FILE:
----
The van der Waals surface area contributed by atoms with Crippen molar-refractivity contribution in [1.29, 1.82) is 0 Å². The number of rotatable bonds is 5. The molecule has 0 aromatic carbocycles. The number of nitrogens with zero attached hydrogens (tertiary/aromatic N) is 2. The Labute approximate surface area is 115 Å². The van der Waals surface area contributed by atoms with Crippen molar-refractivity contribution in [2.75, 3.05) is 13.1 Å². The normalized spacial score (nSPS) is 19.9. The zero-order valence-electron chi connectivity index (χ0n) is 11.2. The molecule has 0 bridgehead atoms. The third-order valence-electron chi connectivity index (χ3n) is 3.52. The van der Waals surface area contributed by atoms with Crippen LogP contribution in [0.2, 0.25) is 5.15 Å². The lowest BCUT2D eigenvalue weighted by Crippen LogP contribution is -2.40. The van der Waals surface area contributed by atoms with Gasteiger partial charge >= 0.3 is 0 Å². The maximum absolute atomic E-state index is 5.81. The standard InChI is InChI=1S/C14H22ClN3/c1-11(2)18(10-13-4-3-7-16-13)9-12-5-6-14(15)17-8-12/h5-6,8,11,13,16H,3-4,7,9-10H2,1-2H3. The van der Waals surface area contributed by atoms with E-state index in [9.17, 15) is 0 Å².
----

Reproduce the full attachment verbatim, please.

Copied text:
The van der Waals surface area contributed by atoms with Crippen molar-refractivity contribution in [1.29, 1.82) is 0 Å². The number of rotatable bonds is 5. The molecule has 0 aromatic carbocycles. The number of nitrogens with zero attached hydrogens (tertiary/aromatic N) is 2. The Labute approximate surface area is 115 Å². The van der Waals surface area contributed by atoms with Crippen molar-refractivity contribution in [2.75, 3.05) is 13.1 Å². The normalized spacial score (nSPS) is 19.9. The zero-order valence-electron chi connectivity index (χ0n) is 11.2. The molecule has 0 bridgehead atoms. The third-order valence-electron chi connectivity index (χ3n) is 3.52. The van der Waals surface area contributed by atoms with Crippen LogP contribution in [0.2, 0.25) is 5.15 Å². The lowest BCUT2D eigenvalue weighted by Crippen LogP contribution is -2.40. The van der Waals surface area contributed by atoms with Gasteiger partial charge >= 0.3 is 0 Å². The maximum absolute atomic E-state index is 5.81. The standard InChI is InChI=1S/C14H22ClN3/c1-11(2)18(10-13-4-3-7-16-13)9-12-5-6-14(15)17-8-12/h5-6,8,11,13,16H,3-4,7,9-10H2,1-2H3. The van der Waals surface area contributed by atoms with E-state index in [9.17, 15) is 0 Å².